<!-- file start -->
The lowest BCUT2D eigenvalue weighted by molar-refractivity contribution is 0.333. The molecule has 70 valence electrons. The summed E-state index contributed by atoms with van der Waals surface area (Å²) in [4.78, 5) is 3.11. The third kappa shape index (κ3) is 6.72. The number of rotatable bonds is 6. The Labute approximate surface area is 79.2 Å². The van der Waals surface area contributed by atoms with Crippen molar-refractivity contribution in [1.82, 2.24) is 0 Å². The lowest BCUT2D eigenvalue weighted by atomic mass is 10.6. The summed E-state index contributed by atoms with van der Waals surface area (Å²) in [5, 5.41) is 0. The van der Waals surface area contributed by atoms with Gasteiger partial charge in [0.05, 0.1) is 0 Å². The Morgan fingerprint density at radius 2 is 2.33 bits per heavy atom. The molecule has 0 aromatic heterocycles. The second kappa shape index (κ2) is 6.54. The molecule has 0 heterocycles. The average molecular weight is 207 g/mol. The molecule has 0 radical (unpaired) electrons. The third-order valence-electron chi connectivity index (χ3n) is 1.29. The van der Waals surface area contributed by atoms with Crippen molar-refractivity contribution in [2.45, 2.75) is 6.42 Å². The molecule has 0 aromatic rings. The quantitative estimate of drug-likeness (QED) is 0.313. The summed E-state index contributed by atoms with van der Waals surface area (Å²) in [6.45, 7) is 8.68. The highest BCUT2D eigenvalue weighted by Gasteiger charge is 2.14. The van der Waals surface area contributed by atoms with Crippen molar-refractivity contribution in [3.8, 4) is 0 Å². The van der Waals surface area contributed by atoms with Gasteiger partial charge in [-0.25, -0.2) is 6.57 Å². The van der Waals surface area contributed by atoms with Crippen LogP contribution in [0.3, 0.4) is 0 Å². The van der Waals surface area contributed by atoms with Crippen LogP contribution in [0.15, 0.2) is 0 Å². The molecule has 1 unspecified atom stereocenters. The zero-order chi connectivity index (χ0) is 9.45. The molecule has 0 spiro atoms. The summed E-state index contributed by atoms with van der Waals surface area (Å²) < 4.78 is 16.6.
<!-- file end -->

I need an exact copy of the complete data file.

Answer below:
The lowest BCUT2D eigenvalue weighted by molar-refractivity contribution is 0.333. The molecule has 70 valence electrons. The summed E-state index contributed by atoms with van der Waals surface area (Å²) in [4.78, 5) is 3.11. The third kappa shape index (κ3) is 6.72. The number of rotatable bonds is 6. The Labute approximate surface area is 79.2 Å². The van der Waals surface area contributed by atoms with Crippen molar-refractivity contribution in [1.82, 2.24) is 0 Å². The lowest BCUT2D eigenvalue weighted by atomic mass is 10.6. The summed E-state index contributed by atoms with van der Waals surface area (Å²) in [5, 5.41) is 0. The van der Waals surface area contributed by atoms with Gasteiger partial charge in [0.05, 0.1) is 0 Å². The Morgan fingerprint density at radius 2 is 2.33 bits per heavy atom. The molecule has 0 aromatic heterocycles. The second kappa shape index (κ2) is 6.54. The molecule has 0 heterocycles. The average molecular weight is 207 g/mol. The molecule has 0 radical (unpaired) electrons. The third-order valence-electron chi connectivity index (χ3n) is 1.29. The van der Waals surface area contributed by atoms with Crippen molar-refractivity contribution in [2.45, 2.75) is 6.42 Å². The molecule has 0 aromatic rings. The quantitative estimate of drug-likeness (QED) is 0.313. The summed E-state index contributed by atoms with van der Waals surface area (Å²) in [6.45, 7) is 8.68. The highest BCUT2D eigenvalue weighted by Gasteiger charge is 2.14. The van der Waals surface area contributed by atoms with Crippen molar-refractivity contribution in [3.8, 4) is 0 Å². The van der Waals surface area contributed by atoms with Gasteiger partial charge in [-0.25, -0.2) is 6.57 Å². The van der Waals surface area contributed by atoms with Crippen LogP contribution in [0.3, 0.4) is 0 Å². The van der Waals surface area contributed by atoms with Crippen LogP contribution in [0.15, 0.2) is 0 Å². The molecule has 1 unspecified atom stereocenters. The zero-order chi connectivity index (χ0) is 9.45. The molecule has 0 spiro atoms. The summed E-state index contributed by atoms with van der Waals surface area (Å²) < 4.78 is 16.6.